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Proactively Contacting Retirees is the Key to Keeping Their Retirement Assets

A new LIMRA study revealed that retirees and pre-retirees who are proactively contacted by their retirement plan provider around the time they leave their employer are twice as likely to keep their retirement plan assets with the plan provider.

“With more than $400 billion per year rolling out of employer-sponsored retirement plans and into IRAs, plan providers are looking for ways to keep these assets under management,” said Matthew Drinkwater, associate managing director, LIMRA Retirement Research. “Our study found participants who are contacted around the time that they retire or leave their employer were much more likely to retain their money in their employer-sponsored plan account.”

Not all contact is equal, however. The study found that “active” contact methods (e.g., phone, in-person contact) that allow for personal two-way communication are more effective than “passive” methods such as postal mail or email. Plan providers should consider expanding their call center staff, rather than expanding the retention program’s mailing budget, to effectively reach out and retain plan participants.

While initial retention is important to plan providers, it doesn’t eliminate the risk of participants deciding to roll over their balances at any time. In fact, the study found that half of stay-in-plan participants were not committed to remaining in the plan and nearly 20 percent said they had not considered their alternatives yet. 

Furthermore, only 24 percent of retirees and 15 percent of pre-retirees who cashed or rolled their money out of the plan invested the money with that same plan provider. Consistent with prior LIMRA studies, mutual funds are the most commonly selected destination for rollover assets, especially among higher-balance participants. 

There are other factors that can play into whether a participant remains in their plan: 

  • Retirees and pre-retirees who have contributed to their DC plans for 20 years or more are significantly more likely than others to leave the money in the plan and remain committed to doing so.  Most of these long-tenured individuals have stronger relationships with both the employer and plan provider.

 

  • Former employees of education, non-profit and public-sector employers are significantly more likely than former employees of private-sector employers to leave their money in the plan. For example, among public sector workers, 50 percent of assets were retained in plan and committed as compared to private sector workers at small companies (under 100 employees), where only 14 percent of assets were retained and committed.  Among former private-sector workers, in-plan retention improves with increased employer size.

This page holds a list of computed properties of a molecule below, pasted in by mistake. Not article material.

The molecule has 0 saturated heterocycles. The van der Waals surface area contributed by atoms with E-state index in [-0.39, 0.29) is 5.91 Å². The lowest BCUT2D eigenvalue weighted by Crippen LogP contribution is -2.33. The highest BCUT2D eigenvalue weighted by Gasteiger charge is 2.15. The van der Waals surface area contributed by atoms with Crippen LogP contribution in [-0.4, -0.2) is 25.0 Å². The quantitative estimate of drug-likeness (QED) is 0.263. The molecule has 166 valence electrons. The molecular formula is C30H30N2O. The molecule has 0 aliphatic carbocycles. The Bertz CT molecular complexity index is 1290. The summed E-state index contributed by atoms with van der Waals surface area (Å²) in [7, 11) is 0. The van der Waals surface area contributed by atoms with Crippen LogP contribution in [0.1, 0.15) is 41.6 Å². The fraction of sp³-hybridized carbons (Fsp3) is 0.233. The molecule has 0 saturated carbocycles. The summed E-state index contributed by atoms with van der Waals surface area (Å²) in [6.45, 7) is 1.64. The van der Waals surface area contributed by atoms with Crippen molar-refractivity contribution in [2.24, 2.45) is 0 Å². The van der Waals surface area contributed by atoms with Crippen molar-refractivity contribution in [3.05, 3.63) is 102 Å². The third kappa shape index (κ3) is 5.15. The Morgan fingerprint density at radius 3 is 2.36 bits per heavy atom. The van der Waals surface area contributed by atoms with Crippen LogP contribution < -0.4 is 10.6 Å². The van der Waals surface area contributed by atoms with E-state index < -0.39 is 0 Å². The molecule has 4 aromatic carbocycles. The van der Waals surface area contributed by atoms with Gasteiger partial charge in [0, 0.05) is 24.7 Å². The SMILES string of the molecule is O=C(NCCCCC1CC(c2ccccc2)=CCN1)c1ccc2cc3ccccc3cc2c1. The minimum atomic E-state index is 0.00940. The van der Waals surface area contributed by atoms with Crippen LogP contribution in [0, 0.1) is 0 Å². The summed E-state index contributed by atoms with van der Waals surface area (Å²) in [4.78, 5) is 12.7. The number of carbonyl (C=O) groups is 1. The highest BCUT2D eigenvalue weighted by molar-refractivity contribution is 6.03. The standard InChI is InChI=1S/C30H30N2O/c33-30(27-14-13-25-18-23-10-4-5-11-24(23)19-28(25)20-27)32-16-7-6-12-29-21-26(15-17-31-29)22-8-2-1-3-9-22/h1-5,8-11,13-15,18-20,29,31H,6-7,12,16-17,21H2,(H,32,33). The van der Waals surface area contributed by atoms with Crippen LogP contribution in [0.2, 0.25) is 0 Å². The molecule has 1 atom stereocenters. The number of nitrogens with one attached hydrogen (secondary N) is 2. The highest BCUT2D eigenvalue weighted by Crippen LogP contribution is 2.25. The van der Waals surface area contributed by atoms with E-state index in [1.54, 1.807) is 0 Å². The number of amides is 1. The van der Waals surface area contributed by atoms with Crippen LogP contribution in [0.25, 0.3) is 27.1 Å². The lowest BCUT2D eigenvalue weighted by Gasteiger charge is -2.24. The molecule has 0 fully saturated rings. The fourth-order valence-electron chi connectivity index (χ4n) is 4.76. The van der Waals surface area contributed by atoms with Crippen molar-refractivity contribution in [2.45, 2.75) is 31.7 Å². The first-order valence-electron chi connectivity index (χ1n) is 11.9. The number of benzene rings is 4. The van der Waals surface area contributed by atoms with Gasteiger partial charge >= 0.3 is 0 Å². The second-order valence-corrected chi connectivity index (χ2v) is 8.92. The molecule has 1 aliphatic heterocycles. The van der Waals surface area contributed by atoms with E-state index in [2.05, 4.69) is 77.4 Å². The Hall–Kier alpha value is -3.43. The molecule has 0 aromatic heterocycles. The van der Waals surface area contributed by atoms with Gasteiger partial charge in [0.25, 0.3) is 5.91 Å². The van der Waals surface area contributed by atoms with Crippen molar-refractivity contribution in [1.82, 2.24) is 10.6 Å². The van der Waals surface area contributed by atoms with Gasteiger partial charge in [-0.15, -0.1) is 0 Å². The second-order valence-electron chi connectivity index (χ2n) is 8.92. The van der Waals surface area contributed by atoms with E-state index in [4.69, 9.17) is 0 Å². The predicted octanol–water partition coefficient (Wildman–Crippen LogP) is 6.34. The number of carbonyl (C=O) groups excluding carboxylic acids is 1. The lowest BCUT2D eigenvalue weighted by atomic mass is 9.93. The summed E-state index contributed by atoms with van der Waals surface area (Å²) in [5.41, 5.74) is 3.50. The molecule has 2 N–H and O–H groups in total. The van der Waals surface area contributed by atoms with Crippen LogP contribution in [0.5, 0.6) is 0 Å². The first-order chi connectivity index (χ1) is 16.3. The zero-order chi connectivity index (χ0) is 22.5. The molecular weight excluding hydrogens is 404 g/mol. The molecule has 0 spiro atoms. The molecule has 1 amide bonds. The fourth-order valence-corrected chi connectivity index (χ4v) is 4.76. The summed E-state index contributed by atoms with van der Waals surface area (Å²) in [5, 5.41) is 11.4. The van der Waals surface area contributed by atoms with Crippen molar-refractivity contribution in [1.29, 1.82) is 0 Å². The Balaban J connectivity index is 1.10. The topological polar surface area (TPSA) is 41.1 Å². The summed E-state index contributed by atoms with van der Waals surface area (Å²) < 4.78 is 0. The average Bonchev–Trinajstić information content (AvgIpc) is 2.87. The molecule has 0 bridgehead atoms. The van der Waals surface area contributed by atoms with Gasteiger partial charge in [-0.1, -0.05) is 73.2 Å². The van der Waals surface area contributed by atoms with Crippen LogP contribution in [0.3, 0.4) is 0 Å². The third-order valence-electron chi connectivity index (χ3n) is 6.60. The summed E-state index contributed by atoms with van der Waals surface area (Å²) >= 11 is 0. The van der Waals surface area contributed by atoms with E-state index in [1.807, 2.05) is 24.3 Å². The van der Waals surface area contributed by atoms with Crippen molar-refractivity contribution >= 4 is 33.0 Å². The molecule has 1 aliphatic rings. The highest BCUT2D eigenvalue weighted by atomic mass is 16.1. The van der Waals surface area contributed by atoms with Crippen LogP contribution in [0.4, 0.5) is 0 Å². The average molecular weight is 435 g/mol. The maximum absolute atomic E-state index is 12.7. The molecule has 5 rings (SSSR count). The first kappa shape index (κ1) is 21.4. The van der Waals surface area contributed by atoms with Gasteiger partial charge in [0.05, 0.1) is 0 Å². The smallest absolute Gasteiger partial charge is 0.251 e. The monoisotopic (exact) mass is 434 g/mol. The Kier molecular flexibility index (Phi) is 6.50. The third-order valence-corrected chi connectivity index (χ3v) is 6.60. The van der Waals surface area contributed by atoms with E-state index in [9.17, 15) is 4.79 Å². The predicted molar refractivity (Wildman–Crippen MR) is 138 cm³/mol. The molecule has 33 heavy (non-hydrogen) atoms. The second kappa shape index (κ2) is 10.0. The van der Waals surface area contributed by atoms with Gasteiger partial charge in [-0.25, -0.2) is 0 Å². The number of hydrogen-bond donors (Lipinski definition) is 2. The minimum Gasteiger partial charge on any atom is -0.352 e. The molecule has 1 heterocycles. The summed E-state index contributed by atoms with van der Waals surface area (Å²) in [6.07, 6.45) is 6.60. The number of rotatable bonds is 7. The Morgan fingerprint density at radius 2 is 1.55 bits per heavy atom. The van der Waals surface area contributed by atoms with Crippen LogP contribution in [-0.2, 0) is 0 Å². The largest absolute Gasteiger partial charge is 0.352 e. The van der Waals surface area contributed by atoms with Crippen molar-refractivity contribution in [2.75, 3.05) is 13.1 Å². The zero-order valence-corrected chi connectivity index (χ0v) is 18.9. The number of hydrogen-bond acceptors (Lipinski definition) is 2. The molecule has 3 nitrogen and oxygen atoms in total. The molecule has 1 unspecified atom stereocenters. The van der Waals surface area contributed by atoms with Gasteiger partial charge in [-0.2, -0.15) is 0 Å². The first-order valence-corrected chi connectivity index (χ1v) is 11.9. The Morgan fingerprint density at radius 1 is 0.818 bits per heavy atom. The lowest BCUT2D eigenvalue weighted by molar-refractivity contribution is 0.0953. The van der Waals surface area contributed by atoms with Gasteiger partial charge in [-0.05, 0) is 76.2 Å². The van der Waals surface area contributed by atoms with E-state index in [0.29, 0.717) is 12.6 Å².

• Individuals who left money in the plan but are not committed to keeping it there, or have rolled their money out, had lower satisfaction levels with the plan provider than those who rolled to retail products or are committed to remaining in the plan.  Plan providers that contact participants frequently and establish a positive relationship are more likely to develop a higher satisfaction rate and therefore retain more assets.

 

  • Individuals with financial advisors/planners are less likely to keep their assets with the provider of the employer-sponsored plan.  LIMRA recommends plan providers offer consultations with an affiliated financial professional, which, when used by a participant, improved the amount of retained and committed assets compared to those who used an independent advisor.

 

“Time is of the essence,” noted Drinkwater. “As we have seen in prior studies, half of all assets represented by those surveyed were distributed within 12 months.  It is critical to engage retirees and terminated pre-retirees as early as possible to have a chance of retaining their assets.” 

The survey, conducted in the spring of 2011, included 1,170 retirees and pre-retirees (aged 55-70) who terminated with their employer over the last three years, were involved in making financial decisions for the household, and had at least $10,000 in their DC plan accounts as of the time of retirement/termination.

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